Ten days to save her political life
Britain today faces a rude awakening after the Christmas holidays. Within the next two weeks the country may choose a new deal with the EU, no deal at all — and/or a new prime minister.
As the clock ticks towards the most important event in modern British history, much uncertainty about Brexit remains.
But first, with just 81 days before we are due to leave the EU, a quick recap.
Before Christmas, after months of tortuous negotiations, Theresa May struck a deal with EU leaders that set out the terms of Britain’s divorce. Next, she needed this deal to be approved by Parliament.
Here there was a problem: many MPs hated her deal — so many, in fact, that she was forced to cancel a crunch vote in December. This enraged some further, and rebel Tories tried to oust her from office (she survived).
Now it is a new year. The prime minister is back, and the vote is on.
Yesterday, Theresa May declared that it will “definitely” go ahead. The 15th or 16th of January seems to be the most likely date. She has until then to convince MPs and the public to support it.
“Don’t let the search for the perfect become the enemy of the good,” she told the BBC, “because the danger there is that we end up with no Brexit”. Writing in the Mail on Sunday she also claimed that attempts to derail her plans are putting democracy at risk.
May’s position rests on two claims. One: that stopping Brexit would betray the millions that voted for it. Two: that her deal is the best that can be negotiated.
However, she faces fierce opposition.
Labour MPs will certainly vote against it. And if May is defeated, Jeremy Corbyn hopes to win power in a general election.
Meanwhile, hard Brexiteers argue that Britain should leave without a deal. “There was no question that I remember on the referendum about a deal or not. It was leave or remain,” claims MP Peter Bone — one of dozens of MPs who believe May’s plan keeps Britain too closely tied to the EU.
Then there those who want a second referendum. A recent poll found that 53% of Britons want the final say on Brexit, rather than leave it to MPs.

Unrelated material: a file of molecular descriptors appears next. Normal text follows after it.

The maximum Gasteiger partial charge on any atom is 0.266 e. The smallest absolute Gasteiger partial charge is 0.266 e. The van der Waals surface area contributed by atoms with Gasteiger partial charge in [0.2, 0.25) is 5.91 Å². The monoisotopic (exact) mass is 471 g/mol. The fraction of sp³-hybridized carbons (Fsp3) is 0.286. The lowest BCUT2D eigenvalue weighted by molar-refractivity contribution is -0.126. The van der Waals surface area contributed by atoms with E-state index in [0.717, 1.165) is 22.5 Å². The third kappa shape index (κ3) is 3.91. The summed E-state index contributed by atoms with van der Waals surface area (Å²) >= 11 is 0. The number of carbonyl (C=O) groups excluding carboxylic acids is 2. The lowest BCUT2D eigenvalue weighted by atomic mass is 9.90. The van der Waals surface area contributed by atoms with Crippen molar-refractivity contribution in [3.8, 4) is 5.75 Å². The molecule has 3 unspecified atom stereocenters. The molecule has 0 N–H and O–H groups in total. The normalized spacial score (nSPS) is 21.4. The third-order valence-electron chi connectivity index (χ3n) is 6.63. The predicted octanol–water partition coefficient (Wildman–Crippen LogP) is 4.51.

What happens if May is defeated? Nobody knows. “We are going to be in uncharted territory,” she admitted yesterday.
On one point, everyone is now agreed. Britain is the midst of a very messy political crisis. And taking a position on it requires thinking about some profoundly difficult questions. For example: how much independence should a wealthy modern trading nation seek? If more freedom to decide our laws and control our borders will make us poorer, is that an exchange worth making?
And what about the process? Would it be morally defensible to have a second referendum? Is that like making athletes run another race because you didn’t like the winner of the first one? Or is it more a case of admitting that the first race wasn’t fair in the first place?
- Is Brexit a good idea?
- Should there be a second referendum?
- What do you think of politicians? In one minute, write down as many words as you can that you associate with them. Share your ideas with the class. Are most of your words positive or negative? Do you think politicians deserve a negative reputation?
- Read the piece in The Week by following the link in Become An Expert. It lays out the main pros and cons of Brexit. Take notes on any sentences you find particularly interesting. Overall, are you for or against Brexit?
Some People Say...
“Brexit means Brexit.”Theresa May
What do you think?
Q & A
- What do we know?
- Theresa May has confirmed that the Commons vote on her Brexit deal will go ahead next week. She faces an uphill battle, with many Conservative MPs expected to vote against the deal. Analysis by Sky News from December estimated that she would lose by around 170 votes.
- What do we not know?
- If May will be able to win enough support between now and the vote. She hopes that additional assurances from the EU may discourage some MPs from voting against her. Furthermore, we do not know what would happen if she loses. If the margin of defeat is particularly large, many expect Jeremy Corbyn to table a no confidence motion, which could spark a general election.
- The deal includes a transition period between March 2019 and December 2020, when the UK will still need to follow EU regulations. It also includes a backup plan (known as a “backstop”) for what will happen if the transition period ends without a trade deal. In that scenario, Britain would remain closely tied to EU rules.
- MPs triggered a “vote of no confidence” against the prime minister, for which all Conservative MPs were entitled to vote. May won the vote by 200 to 117.
- According to a YouGov poll, only 22% of Britons support May’s deal.
- Theresa May is also seeking further assurances from the EU that Britain would not be trapped within the Northern Ireland backstop arrangement.
- Closely tied
- The strongest objection is to the Northern Ireland backstop arrangement, which would keep Britain tied to some EU rules should the two parties fail to negotiate a new trade deal.
- Removing those who were undecided, the split was 53% in support of another referendum, with 47% against.